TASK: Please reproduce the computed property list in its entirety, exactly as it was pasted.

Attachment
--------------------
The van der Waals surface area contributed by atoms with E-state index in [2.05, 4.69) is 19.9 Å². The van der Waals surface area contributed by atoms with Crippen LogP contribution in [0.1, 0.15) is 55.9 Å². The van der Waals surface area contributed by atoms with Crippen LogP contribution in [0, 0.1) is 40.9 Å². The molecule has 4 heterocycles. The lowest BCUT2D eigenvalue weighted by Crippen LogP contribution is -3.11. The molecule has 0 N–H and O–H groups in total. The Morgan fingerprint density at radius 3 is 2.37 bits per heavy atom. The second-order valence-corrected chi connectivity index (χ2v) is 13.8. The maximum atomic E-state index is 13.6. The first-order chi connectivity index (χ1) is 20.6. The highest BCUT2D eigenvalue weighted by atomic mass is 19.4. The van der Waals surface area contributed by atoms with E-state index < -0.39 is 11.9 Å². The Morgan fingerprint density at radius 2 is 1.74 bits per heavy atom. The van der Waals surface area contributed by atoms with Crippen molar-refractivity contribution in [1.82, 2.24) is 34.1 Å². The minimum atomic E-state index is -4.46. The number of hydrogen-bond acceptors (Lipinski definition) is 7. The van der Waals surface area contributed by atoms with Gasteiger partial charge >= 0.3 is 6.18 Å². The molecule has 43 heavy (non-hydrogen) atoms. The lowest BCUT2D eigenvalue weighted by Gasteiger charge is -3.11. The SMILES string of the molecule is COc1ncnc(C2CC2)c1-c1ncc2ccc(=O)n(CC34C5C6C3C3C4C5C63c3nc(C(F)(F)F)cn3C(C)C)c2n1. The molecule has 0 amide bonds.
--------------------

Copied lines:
The van der Waals surface area contributed by atoms with E-state index in [2.05, 4.69) is 19.9 Å². The van der Waals surface area contributed by atoms with Crippen LogP contribution in [0.1, 0.15) is 55.9 Å². The van der Waals surface area contributed by atoms with Crippen LogP contribution in [0, 0.1) is 40.9 Å². The molecule has 4 heterocycles. The lowest BCUT2D eigenvalue weighted by Crippen LogP contribution is -3.11. The molecule has 0 N–H and O–H groups in total. The Morgan fingerprint density at radius 3 is 2.37 bits per heavy atom. The second-order valence-corrected chi connectivity index (χ2v) is 13.8. The maximum atomic E-state index is 13.6. The first-order chi connectivity index (χ1) is 20.6. The highest BCUT2D eigenvalue weighted by atomic mass is 19.4. The van der Waals surface area contributed by atoms with E-state index < -0.39 is 11.9 Å². The Morgan fingerprint density at radius 2 is 1.74 bits per heavy atom. The van der Waals surface area contributed by atoms with Crippen molar-refractivity contribution in [1.82, 2.24) is 34.1 Å². The minimum atomic E-state index is -4.46. The number of hydrogen-bond acceptors (Lipinski definition) is 7. The van der Waals surface area contributed by atoms with Gasteiger partial charge >= 0.3 is 6.18 Å². The molecule has 43 heavy (non-hydrogen) atoms. The lowest BCUT2D eigenvalue weighted by Gasteiger charge is -3.11. The SMILES string of the molecule is COc1ncnc(C2CC2)c1-c1ncc2ccc(=O)n(CC34C5C6C3C3C4C5C63c3nc(C(F)(F)F)cn3C(C)C)c2n1. The molecule has 0 amide bonds.